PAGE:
The Château de Portes overlooks the Regordane, an ancient avenue used by the pilgrims of Saint-Giles and the Croisés on their way towards the Holy Land for a distance of ten miles. The Anduze, Randon and Polignac families paid homage to the abbot of Saint-Pierre-de-Sauve for this castle between the 11th and the 14th centuries.
Raymond Guillaume de Budos, the nephew of Pope Clement V, bought the seigniory in 1322, and added at least two additional flanks to the castle in 1384. Thibaud de Budos recovered the castle after deposing his father André, who had joined with the English at the beginning of the Hundred Years' War.
The seigniory became increasingly rich and powerful until Louis XII set it up as a marquisat in favour of Antoine Hercules de Budos, to whom is undoubtedly owed the form of the present castle.
The castle was sold to king Louis XVI in 1781. With the French Revolution, the castle was nationalised and sold to six successive owners. In 1841, in the hands of the Vernede family, the monument was restored from its decrepit condition.
In 1929, following the intensive exploitation of the coal mines under the site, the ground broke down ruining the castle and forcing its evacuation. The village was rebuilt about 300 metres further. Circa 1960, the grounds were stabilised and in 1972 an association was formed to recover the castle. It has been classified as a historical monument since 1984.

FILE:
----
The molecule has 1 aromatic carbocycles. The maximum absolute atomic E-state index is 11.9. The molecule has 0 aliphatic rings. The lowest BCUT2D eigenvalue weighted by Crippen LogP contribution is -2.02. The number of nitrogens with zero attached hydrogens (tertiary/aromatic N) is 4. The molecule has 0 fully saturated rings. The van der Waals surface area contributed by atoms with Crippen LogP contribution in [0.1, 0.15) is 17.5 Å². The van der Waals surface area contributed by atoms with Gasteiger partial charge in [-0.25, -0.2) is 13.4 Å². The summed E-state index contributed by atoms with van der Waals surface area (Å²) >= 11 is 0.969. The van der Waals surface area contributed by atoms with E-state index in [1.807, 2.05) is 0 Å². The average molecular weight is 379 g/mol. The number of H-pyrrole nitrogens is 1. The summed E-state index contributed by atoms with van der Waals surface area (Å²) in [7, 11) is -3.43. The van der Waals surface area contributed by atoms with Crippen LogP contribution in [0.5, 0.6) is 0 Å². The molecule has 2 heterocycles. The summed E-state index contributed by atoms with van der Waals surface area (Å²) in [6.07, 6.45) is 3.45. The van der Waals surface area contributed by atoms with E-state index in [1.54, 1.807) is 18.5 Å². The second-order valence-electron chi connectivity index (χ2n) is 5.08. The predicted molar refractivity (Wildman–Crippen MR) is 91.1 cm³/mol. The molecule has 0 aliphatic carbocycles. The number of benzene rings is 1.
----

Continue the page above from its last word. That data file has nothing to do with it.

The castle has a singular architectural style among castles in Europe because of its 49 degree spurs in the shape of a ship's bow, which earned the castle its nickname of a vessel in the Cévennes.References:
The Broch of Gurness is an Iron Age broch village. Settlement here began sometime between 500 and 200 BC. At the centre of the settlement is a stone tower or broch, which once probably reached a height of around 10 metres. Its interior is divided into sections by upright slabs. The tower features two skins of drystone walls, with stone-floored galleries in between. These are accessed by steps. Stone ledges suggest that there was once an upper storey with a timber floor. The roof would have been thatched, surrounded by a wall walk linked by stairs to the ground floor. The broch features two hearths and a subterranean stone cistern with steps leading down into it. It is thought to have some religious significance, relating to an Iron Age cult of the underground.
The remains of the central tower are up to 3.6 metres high, and the stone walls are up to 4.1 metres thick.